I think this one might get me pilloried. But who cares. It’s been brewing for awhile.
The benefits of blogging have been clearly delineated over the past 10-12 years.
Posts like this one do a great job of outlining the pros succinctly.
I am starting to believe these posts are – for most people and organizations, most of the time – wrong.
No doubt, your blog and its regularly updated content are great for SEO. But it ain’t that easy. First, you need to update the content regularly – this is HARD, and if not done looks BAD. Second, there are other ways to reap SEO benefits besides blogging. As with all things in life, it boils down to opportunity cost. I believe that blogging has a very HIGH opportunity cost because publishing takes serious effort and thought and, in a world where idiocy rules, great content often goes unnoticed.
Second, though there are myriad success stories about how companies and individuals have done great things for themselves via blogging, there are at least 1000 times more failures. Yes, Chris Brogan’s blog makes him money. But odds are yours won’t for you. Again, in a world of scarce resources you have to think about the counterfactual. What could you do BESIDES blogging? Would it bring more cash? I bet it would at least do so QUICKER – since blogging takes so much time to show returns.
Third, in a number of industries the “land grab” is pretty well done. This means that big players are already established with their blogs (whether or not they have anything good to say or are actually talented at executing business is another matter) and have grabbed large segments of the audience. I know, for instance, that everyone in PR thinks they need to blog. You don’t and breaking into the field, securing an audience (if that is your goal) is harder today than it was yesterday due to the proliferation of sources.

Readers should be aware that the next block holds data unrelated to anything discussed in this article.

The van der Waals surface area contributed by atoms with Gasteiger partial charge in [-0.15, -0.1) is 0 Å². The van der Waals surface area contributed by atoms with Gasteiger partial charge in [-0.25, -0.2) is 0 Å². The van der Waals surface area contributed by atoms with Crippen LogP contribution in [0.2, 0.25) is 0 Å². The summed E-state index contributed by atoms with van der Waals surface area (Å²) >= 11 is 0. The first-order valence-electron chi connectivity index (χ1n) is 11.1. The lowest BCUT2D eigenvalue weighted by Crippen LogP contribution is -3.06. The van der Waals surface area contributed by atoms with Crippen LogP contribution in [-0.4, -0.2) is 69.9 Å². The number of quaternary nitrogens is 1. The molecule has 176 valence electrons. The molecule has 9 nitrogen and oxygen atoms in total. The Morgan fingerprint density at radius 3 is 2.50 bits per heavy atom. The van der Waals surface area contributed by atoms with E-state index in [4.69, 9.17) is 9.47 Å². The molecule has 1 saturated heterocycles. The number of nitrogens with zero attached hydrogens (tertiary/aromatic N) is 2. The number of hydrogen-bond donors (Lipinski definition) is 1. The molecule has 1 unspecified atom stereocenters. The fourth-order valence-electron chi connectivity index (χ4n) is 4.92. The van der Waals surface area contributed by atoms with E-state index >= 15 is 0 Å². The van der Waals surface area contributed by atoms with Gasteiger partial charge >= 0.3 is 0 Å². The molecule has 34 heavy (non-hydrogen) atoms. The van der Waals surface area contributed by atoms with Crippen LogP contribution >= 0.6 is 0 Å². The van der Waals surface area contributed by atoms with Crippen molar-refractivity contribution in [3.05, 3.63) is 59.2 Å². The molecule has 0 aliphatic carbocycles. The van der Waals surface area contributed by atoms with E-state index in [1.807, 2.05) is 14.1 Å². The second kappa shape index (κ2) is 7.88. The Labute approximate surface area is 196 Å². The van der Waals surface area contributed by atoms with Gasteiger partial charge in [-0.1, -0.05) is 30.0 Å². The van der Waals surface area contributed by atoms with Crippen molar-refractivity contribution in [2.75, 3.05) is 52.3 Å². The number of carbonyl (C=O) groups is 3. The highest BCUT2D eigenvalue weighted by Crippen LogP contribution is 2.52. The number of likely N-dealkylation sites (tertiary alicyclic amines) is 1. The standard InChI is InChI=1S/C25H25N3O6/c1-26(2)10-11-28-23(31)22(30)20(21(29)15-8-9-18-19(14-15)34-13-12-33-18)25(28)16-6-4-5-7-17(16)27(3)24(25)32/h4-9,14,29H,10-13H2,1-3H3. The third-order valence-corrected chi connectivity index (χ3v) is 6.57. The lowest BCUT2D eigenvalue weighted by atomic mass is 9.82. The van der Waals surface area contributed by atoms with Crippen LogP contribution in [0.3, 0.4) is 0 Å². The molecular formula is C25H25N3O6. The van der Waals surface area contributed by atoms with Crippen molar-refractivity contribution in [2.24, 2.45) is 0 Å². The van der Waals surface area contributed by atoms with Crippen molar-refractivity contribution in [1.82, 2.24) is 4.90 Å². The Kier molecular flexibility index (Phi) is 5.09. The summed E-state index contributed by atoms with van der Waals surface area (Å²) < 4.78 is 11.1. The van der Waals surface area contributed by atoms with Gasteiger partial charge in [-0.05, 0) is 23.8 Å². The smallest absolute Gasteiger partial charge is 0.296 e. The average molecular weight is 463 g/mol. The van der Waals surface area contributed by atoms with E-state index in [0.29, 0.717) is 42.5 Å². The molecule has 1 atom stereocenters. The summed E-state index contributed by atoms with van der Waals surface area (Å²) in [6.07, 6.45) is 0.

Fourth, I am totally down with the idea of blogging to be “knowable.” Indeed a prospective employer can learn far more about you from your blog than a resume. But blogging for knowability does not necessitate mountains of content. Due to the information overload that seemingly everyone claims to suffer from, I’d argue anyone who checked out your blog to get to “know” you would only consume a small fraction of what you had produced.
Fifth, and finally, I want you to blog. It helps me make cash. The folks who write the “helpful” tipster posts about how to create “killer content in 5 easy steps” share my desire. So, too, do social media consultants everywhere. But, between the immense time it takes to show returns, the small chance of creating content anyone consumes, the difficulty of accurately measuring the direct business benefits of your activities, and the immense opportunity cost that comes with blogging, you may be better off doing other things with your time.
I’d love to get your thoughts on this.